A unique community project is giving amputees a helping hand.

In what is believed to be a world first, not-for-profit charity Envision has paired up with Rotary to deliver the Helping Hands project, which turns recycled plastic bottle caps into prosthetic hands and arms.

Using a $300 3D printer and a handmade machine that turns bottle caps into filament, the team can custom-make a hand that allows the wearer to undertake basic tasks such as picking up a cup or holding a fork.

The team is keen to create 100 of these prosthetic limbs for kids in disadvantaged communities throughout Cambodia and other Third World countries – but first, they need people to donate as many plastic bottle caps as they can.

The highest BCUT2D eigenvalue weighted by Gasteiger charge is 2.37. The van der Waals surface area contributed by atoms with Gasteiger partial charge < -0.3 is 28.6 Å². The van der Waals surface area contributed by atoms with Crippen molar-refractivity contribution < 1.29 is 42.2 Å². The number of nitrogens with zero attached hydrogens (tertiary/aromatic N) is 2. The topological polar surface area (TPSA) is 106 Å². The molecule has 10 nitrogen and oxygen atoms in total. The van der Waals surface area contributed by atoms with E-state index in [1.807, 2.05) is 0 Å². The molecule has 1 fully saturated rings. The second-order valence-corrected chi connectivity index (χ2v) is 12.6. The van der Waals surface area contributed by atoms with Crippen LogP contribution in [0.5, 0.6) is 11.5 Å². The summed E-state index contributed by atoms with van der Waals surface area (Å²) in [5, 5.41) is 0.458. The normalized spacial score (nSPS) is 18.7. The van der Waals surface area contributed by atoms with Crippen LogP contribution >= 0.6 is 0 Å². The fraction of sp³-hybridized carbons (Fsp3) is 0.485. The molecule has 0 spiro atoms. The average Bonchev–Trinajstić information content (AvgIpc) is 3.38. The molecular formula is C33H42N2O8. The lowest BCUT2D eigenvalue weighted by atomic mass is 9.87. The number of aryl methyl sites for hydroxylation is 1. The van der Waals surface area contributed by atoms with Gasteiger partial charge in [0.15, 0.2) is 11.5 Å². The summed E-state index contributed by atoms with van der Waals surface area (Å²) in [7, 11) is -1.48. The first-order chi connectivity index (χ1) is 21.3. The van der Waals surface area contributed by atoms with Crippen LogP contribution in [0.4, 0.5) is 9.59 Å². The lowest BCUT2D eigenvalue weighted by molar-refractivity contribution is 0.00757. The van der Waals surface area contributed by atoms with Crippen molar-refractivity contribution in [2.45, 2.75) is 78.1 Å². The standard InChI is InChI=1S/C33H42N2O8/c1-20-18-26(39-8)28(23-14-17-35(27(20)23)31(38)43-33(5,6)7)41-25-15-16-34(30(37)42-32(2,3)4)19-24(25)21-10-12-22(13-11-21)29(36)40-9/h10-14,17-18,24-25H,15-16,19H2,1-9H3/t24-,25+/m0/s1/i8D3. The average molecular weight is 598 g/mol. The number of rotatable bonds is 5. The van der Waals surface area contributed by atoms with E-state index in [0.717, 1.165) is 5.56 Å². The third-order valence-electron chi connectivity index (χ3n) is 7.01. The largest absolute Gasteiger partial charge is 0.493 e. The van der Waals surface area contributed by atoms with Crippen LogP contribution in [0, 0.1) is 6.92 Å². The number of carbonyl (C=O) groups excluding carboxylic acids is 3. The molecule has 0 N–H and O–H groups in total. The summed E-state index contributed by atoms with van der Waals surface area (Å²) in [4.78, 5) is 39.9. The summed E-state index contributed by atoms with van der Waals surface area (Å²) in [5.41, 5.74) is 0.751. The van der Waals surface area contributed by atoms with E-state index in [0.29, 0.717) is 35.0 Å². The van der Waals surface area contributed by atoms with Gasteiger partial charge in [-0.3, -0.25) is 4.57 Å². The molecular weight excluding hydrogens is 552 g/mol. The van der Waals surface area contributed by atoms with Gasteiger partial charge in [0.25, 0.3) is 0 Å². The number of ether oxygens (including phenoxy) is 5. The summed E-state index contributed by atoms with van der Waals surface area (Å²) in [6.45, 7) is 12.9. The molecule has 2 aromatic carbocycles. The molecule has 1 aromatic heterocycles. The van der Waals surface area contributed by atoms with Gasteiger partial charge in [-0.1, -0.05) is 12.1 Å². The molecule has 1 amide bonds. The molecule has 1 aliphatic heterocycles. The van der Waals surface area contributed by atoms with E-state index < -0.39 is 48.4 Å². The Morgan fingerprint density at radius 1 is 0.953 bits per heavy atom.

The project is using an $18,000 Wyndham council grant to get schools involved in the project, with six already signed up.

The team is also hoping to get funding through the state government’s pick my project initiative, which will allow them to buy a higher-quality 3D printer and other supplies.

 

Joe Ferlazzo with one of the hands. Photo by Damjan Janevski.

 

Joe Ferlazzo, who helped develop the prototype, said it was a cheap, simple concept that could change somebody’s life.

Mr Ferlazzo said it took about 500 grams worth of recycled bottle caps, and 40 hours of work, to create one hand.

“It’s so important for a child or adult to feel complete, and this does that,” he said.

Envision manager Sean Teer said the project also trained and mentored long-term unemployed job seekers.

To find out more or get involved, call Sean on 0413 003 795 or email sean@envisionemployment.com.au